Speaking to FIFA.com just days before Monterrey’s FIFA Club World Cup quarter-final against Kashiwa Reysol, Humberto Suazo expressed his confidence at finally replicating the form he has long showed in Latin America in a global competition.
The last opportunity he had to do that came a year and a half ago at the 2010 FIFA World Cup South Africa™, a tournament Suazo should have gone into with high hopes. After all, El Chupete had top-scored in the South American qualifying competition, ahead of luminaries such as Luis Fabiano, Lionel Messi and Diego Forlan, and then spent six months on loan with Real Zaragoza following a successful season with Monterrey.
As the world finals approached, however, injury would rear its ugly head, with the shaven-headed sharpshooter damaging ligaments in his shoulder and then pulling up with muscular problems just a fortnight before the big kick-off.
In the event Suazo was on the field for just 136 minutes of Chile’s four games and failed to score, an outcome to which the prolific striker is far from accustomed.
“I can honestly say, though, that when I look back I don’t feel a sense of frustration. Not one little bit,” said the 30-year-old Suazo, reflecting on Chile’s South African campaign, which ended with a 3-0 defeat to Brazil in the Round of 16. “I was virtually ruled out of the World Cup but thanks to Marcelo Bielsa (Chile’s then coach) and the coaching staff, who believed in me, I was able to fulfil my dream and take part in a wonderful experience.”
It’s been a while since we played an official match and I think we ended up paying for that.
It is doubtful whether Suazo will be able to look back on the FIFA Club World Cup Japan 2011 with as much satisfaction, however, this despite getting on the scoresheet in Sunday’s meeting with the Japanese champions and putting in a fine all-round performance.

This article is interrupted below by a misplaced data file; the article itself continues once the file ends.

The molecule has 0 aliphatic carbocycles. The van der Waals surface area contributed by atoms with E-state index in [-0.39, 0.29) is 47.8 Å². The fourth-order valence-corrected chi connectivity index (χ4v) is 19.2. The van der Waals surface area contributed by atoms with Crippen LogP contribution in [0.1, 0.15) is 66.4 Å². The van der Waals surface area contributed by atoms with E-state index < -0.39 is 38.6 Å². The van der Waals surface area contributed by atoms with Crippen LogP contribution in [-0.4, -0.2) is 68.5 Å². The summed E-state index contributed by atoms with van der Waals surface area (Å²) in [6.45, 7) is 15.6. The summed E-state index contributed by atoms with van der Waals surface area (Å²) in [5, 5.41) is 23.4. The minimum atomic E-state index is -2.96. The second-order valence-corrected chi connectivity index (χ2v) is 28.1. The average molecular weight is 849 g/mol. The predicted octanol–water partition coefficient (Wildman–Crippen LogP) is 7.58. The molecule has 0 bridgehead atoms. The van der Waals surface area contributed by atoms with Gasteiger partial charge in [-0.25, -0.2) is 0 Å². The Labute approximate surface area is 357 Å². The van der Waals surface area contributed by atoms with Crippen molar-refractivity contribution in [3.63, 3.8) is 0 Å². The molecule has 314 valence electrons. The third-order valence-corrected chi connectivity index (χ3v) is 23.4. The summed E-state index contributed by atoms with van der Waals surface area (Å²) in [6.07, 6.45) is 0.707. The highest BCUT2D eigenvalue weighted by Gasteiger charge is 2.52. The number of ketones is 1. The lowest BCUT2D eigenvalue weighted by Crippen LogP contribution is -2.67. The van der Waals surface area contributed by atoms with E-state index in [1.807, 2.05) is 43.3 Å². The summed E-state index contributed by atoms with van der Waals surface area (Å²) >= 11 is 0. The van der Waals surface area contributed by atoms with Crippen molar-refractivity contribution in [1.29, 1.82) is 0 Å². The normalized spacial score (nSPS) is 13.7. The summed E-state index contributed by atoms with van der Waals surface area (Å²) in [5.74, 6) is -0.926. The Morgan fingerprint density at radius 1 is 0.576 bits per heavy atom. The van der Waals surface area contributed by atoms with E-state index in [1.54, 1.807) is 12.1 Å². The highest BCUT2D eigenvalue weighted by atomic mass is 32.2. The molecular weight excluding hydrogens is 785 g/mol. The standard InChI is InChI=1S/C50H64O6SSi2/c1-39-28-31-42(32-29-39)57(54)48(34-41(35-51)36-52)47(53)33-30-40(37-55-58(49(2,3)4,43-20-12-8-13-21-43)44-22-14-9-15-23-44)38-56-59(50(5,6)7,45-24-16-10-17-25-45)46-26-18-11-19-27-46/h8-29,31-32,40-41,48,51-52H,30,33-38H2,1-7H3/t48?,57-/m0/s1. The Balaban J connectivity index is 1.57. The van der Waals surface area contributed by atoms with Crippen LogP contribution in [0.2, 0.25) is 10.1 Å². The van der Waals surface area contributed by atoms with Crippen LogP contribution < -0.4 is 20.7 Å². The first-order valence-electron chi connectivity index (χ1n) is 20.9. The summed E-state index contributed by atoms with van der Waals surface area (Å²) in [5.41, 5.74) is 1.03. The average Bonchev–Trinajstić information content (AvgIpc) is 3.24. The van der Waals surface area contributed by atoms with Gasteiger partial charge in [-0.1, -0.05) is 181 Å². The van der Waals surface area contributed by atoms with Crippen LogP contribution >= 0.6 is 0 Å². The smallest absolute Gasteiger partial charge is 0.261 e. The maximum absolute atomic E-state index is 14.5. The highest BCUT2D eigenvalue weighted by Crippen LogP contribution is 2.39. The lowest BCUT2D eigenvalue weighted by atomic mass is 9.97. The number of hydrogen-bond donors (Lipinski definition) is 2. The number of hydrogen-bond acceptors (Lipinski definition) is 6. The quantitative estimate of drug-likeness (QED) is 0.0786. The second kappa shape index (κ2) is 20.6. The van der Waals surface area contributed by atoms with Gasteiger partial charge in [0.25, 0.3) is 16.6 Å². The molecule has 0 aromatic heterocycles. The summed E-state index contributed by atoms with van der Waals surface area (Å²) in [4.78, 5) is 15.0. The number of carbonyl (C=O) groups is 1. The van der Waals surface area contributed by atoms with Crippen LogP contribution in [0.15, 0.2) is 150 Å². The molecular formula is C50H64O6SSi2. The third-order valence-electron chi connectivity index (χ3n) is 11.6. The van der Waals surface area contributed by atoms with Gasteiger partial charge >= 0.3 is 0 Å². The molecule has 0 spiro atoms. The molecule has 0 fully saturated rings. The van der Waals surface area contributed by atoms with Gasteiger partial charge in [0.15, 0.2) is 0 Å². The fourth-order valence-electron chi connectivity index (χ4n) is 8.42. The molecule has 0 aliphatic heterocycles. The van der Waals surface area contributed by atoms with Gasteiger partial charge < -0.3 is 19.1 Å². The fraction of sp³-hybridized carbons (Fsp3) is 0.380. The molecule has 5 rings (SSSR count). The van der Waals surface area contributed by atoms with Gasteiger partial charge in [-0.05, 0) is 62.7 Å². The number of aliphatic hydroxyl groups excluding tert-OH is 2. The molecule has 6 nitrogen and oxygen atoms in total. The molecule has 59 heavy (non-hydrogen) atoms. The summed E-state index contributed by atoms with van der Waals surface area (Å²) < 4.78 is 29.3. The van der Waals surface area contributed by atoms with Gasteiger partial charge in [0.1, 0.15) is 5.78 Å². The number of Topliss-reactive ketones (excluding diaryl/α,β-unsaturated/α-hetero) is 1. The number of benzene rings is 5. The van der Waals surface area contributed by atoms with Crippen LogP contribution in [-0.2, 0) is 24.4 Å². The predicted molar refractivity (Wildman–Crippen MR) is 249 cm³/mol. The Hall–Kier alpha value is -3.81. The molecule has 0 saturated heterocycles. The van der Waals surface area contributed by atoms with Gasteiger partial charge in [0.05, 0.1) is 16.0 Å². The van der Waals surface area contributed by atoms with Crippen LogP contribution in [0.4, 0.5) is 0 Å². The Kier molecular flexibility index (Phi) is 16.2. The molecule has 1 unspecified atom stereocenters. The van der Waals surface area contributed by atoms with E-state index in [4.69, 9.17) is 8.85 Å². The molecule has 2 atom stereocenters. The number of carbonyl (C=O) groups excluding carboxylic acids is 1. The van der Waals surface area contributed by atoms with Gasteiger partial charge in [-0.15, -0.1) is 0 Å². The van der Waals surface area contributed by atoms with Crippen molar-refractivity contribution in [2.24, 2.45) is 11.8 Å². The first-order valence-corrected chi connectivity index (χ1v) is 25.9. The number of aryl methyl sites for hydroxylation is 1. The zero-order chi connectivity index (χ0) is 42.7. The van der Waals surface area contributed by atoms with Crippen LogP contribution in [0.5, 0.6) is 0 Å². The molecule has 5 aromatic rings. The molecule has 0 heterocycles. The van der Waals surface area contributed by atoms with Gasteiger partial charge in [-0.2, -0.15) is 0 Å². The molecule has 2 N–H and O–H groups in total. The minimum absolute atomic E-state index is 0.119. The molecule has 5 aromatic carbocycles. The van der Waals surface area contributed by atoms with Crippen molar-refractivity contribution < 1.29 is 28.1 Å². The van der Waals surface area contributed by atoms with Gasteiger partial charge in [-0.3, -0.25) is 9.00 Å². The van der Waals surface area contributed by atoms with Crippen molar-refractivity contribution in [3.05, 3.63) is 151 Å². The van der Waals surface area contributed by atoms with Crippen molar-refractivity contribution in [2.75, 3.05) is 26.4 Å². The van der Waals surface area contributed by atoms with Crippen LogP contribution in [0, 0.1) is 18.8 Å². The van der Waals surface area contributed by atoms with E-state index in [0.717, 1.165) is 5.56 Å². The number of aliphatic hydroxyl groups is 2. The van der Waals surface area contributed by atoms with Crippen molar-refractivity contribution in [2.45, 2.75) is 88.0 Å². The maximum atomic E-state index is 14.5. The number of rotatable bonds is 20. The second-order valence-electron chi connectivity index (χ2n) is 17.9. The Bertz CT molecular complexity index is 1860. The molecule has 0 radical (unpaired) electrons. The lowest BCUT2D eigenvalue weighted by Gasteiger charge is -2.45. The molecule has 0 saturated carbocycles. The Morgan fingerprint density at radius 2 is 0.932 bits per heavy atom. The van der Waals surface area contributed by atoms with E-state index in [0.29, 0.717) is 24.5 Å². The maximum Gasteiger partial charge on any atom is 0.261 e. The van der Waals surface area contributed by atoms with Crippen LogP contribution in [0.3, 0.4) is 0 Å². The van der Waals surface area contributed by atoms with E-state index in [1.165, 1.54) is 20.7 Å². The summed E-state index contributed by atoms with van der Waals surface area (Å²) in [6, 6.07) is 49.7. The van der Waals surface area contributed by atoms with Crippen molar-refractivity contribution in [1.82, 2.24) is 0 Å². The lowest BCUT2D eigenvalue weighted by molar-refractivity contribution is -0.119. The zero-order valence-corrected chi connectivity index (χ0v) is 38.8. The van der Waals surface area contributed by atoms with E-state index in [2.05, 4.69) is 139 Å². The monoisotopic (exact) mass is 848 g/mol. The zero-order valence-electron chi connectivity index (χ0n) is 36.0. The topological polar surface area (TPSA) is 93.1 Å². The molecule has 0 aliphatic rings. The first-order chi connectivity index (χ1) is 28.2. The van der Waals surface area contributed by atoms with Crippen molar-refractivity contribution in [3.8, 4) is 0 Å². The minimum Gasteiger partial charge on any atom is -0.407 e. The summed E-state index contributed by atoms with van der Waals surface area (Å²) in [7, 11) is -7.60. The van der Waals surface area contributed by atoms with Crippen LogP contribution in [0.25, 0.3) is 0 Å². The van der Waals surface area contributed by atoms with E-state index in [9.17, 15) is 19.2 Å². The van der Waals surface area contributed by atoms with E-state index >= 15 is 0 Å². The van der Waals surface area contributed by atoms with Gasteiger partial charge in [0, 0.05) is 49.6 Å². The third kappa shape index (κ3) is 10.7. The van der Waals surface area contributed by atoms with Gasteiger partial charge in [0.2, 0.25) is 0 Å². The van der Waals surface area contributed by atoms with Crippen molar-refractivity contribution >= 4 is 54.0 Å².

The striker was in despondent mood as he emerged to face the media following Los Rayados’ penalty-shootout defeat to Kashiwa, which came after extra time had failed to separate the two teams.
“I feel very sad,” said the disconsolate Chilean, who also converted a penalty for his side in the fateful shoot-out. “It’s been a while since we played an official match and I think we ended up paying for that.”
Though their heroes had been out of action since the end of the regular league season in Mexico, Monterrey fans still had high hopes of success in Japan, chiefly because of Suazo’s impressive scoring record, which has seen him amass 73 goals in 120 league games for Los Rayados. The Chile international also struck the goal that gave Monterrey a 1-0 victory over Real Salt Lake in the final of the CONCACAF Champions League, a triumph that earned them their FIFA Club World Cup place.
The appreciation they feel for their goalscoring talisman is one he reciprocates, as he explained in an interview with FIFA.comin the build-up to the Sunday’s game: “I love being here at this club. They opened the doors to the world for me and I’ll always be grateful to them.”
That passion for his club colours explains Suazo’s sense of dejection at Monterrey’s exit, the latest in a long line of FIFA Club World Cup failures for Mexican teams. Only once has one of the country’s representatives managed a top-three finish in the competition, that team being Necaxa in the inaugural tournament in 2000.
“It’s hard to explain,” said the quietly spoken Suazo, his voice barely audible as he struggled to collect his thoughts in the wake of defeat. “It’s a huge disappointment, but that’s football for you.”